“What are the odds? You put about $68 billion annually into a maze of 17 major intelligence outfits. You build them glorious headquarters. You create a global surveillance state for the ages. You listen in on your citizenry and gather their communications in staggering quantities. Your employees even morph into avatars and enter video-game landscapes, lest any Americans betray a penchant for evil deeds while in entertainment mode. You collect information on visits to porn sites just in case, one day, blackmail might be useful. You pass around naked photos of them just for… well, the salacious hell of it. Your employees even use aspects of the system you’ve created to stalk former lovers and, within your arcane world, that act of ‘spycraft’ gains its own name: LOVEINT.
“You listen in on foreign leaders and politicians across the planet. You bring on board hundreds of thousands of crony corporate employees, creating the sinews of an intelligence-corporate complex of the first order. You break into the ‘backdoors’ of the data centers of major Internet outfits to collect user accounts. You create new outfits within outfits, including an ever-expanding secret military and intelligence crew embedded inside the military itself (and not counted among those 17 agencies). Your leaders lie to Congress and the American people without, as far as we can tell, a flicker of self-doubt. Your acts are subject to secret courts, which only hear your versions of events and regularly rubberstamp them — and whose judgments and substantial body of lawmaking are far too secret for Americans to know about.”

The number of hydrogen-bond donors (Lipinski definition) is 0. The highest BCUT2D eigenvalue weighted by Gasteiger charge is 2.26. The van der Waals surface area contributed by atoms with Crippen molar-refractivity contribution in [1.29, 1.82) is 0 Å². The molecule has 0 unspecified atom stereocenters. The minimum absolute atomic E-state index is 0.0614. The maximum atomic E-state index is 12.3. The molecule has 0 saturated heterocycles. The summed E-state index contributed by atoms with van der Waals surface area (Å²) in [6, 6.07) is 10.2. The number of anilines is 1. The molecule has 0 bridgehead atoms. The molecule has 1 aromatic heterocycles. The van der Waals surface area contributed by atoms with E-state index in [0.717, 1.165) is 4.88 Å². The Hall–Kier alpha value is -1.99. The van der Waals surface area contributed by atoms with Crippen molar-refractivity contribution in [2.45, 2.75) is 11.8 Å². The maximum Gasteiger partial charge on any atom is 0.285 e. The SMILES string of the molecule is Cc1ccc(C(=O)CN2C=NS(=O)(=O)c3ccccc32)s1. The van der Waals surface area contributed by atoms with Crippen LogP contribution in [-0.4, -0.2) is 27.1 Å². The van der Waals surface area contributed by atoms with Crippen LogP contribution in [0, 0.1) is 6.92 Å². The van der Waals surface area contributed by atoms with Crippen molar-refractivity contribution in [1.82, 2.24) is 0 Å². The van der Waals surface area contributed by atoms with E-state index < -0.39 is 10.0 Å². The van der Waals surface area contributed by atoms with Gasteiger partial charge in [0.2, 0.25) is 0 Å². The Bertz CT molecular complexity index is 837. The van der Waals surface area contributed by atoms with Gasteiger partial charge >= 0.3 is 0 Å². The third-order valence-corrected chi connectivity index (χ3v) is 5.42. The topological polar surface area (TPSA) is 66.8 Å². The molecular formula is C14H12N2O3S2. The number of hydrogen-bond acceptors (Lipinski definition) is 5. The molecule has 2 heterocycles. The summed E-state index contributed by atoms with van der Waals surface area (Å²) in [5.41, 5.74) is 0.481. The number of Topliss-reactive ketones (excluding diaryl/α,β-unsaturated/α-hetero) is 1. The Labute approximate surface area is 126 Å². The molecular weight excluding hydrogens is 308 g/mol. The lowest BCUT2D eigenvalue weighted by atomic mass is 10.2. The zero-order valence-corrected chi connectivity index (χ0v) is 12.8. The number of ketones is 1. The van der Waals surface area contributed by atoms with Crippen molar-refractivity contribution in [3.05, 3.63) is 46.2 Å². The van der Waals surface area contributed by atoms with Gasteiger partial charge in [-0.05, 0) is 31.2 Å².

And yet despite all the trillions invested in America’s global security state, we’re no safer today than we were before 9/11. Indeed, we’re less safe in a thoroughly militarized world in which Americans increasingly find their rights being abridged in the false name of security.
A painful irony is that however much they fail (like in their recent failure to predict the rise of ISIS), America’s global security state continues to grow. As Engelhardt notes:
“Keep in mind that the twenty-first-century version of intelligence began amid a catastrophic failure: much crucial information about the 9/11 hijackers and hijackings was ignored or simply lost in the labyrinth. That failure, of course, led to one of the great intelligence expansions, or even explosions, in history. (And mind you, no figure in authority in the national security world was axed, demoted, or penalized in any way for 9/11 and a number of them were later given awards and promoted.) However they may fail, when it comes to their budgets, their power, their reach, their secrecy, their careers, and their staying power, they have succeeded impressively.
“You could, of course, say that the world is simply a hard place to know and the future, with its eternal surprises, is one territory that no country, no military, no set of intelligence agencies can occupy, no matter how much they invest in doing so. An inability to predict the lay of tomorrow’s land may, in a way, be par for the course. If so, however, remind me: Why exactly are we supporting 17 versions of intelligence gathering to the tune of at least $68 billion a year?”